As one of the farmer representatives in the ongoing Tomlinsons Dairies administration process, Ian Garnett has been unable to write his usual article this month.
However, his partner Su Mills gives an insight into how the saga is affecting life on-farm...
Ian is unexpectedly tied up with lots of last minute meetings, but hopefully normal service will be resumed soon.
Unfortunately, the dairy which takes our milk has gone into administration and Ian, while being part of a family farm which is one of the creditors, is also one of the farmer representatives for the group of producers affected.
Hopefully there will be some positive learnings from such a difficult situation. As the vast majority of most dairy farmers’ income seems to come from a single customer and often paid every four to six weeks after goods are collected, perhaps our industry might consider shortening terms to fortnightly.
Perhaps it could also allocate monies into some kind of ‘client account’ for security, or even have some kind of creditor insurance (the opposite of invoice factoring) and so prevent the scale of this from happening again in future.
Using one’s suppliers’ goods as cashflow for a month seems very risky if the overall sums of money cannot be protected or secured in some way.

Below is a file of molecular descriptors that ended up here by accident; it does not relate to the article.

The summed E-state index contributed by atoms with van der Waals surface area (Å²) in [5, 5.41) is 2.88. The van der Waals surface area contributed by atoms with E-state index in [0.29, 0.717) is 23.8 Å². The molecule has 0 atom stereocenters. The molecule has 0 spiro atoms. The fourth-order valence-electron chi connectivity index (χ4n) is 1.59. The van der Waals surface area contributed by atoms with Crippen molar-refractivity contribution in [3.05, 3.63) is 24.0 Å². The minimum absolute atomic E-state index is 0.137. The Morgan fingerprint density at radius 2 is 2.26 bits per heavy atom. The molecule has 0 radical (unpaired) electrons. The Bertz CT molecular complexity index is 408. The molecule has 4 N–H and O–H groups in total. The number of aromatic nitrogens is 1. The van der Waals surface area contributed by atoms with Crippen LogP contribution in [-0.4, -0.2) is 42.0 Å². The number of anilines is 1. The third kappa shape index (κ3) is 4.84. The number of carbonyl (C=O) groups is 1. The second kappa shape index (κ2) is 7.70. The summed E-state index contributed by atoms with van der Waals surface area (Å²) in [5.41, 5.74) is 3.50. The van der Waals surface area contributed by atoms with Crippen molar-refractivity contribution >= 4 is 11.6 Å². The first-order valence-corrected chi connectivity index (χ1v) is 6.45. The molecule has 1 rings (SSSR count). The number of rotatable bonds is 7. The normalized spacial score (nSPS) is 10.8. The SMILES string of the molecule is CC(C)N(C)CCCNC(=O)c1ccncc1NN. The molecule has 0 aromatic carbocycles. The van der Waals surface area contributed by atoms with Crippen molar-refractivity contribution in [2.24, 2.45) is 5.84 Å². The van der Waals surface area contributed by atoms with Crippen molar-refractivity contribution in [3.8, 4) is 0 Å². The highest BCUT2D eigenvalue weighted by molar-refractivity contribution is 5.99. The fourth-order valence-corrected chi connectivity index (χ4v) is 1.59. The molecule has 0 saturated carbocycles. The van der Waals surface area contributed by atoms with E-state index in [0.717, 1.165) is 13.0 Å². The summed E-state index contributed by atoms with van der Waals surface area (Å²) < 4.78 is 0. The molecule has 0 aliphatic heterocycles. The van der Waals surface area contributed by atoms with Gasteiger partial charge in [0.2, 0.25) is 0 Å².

Putting these huge sums of money potentially at risk each month has maybe just continued from years ago when farms were much smaller, but perhaps the current industry has now outgrown it?
As I type this, the rain is coming down like stair-rods outside, which is splendid news for my campaign to avoid the ‘last mow of the season’ of our lumpy back lawn, but is yet more frustrating news for everyone here in Cheshire wanting to get the maize in.
All eyes have been on maize weather, with observations such as ‘well, it isn’t the middle of the month yet, so perhaps I should be more relaxed’, but I think this continued wet weather would try the patience of even the most laid-back farmer.
On a positive note, we went clear at our last TB test, which is great news, as it always feels like a huge ordeal.
With just more than 1,000-head to test, it is a very tense time for everyone on reading days and such a relief when the result goes the right way.
Our little one started school this September and it is great to be able to show all the classmates and their parents around our little slice of agriculture.
They all seem genuinely interested and amazed with what goes on and how their choices can drive change in the retail and farming worlds.
Brexit and the potential challenges it could bring for the farm was right up there with TB as the most common questions, but now how to pay our costs without our income arriving seems to have overtaken these.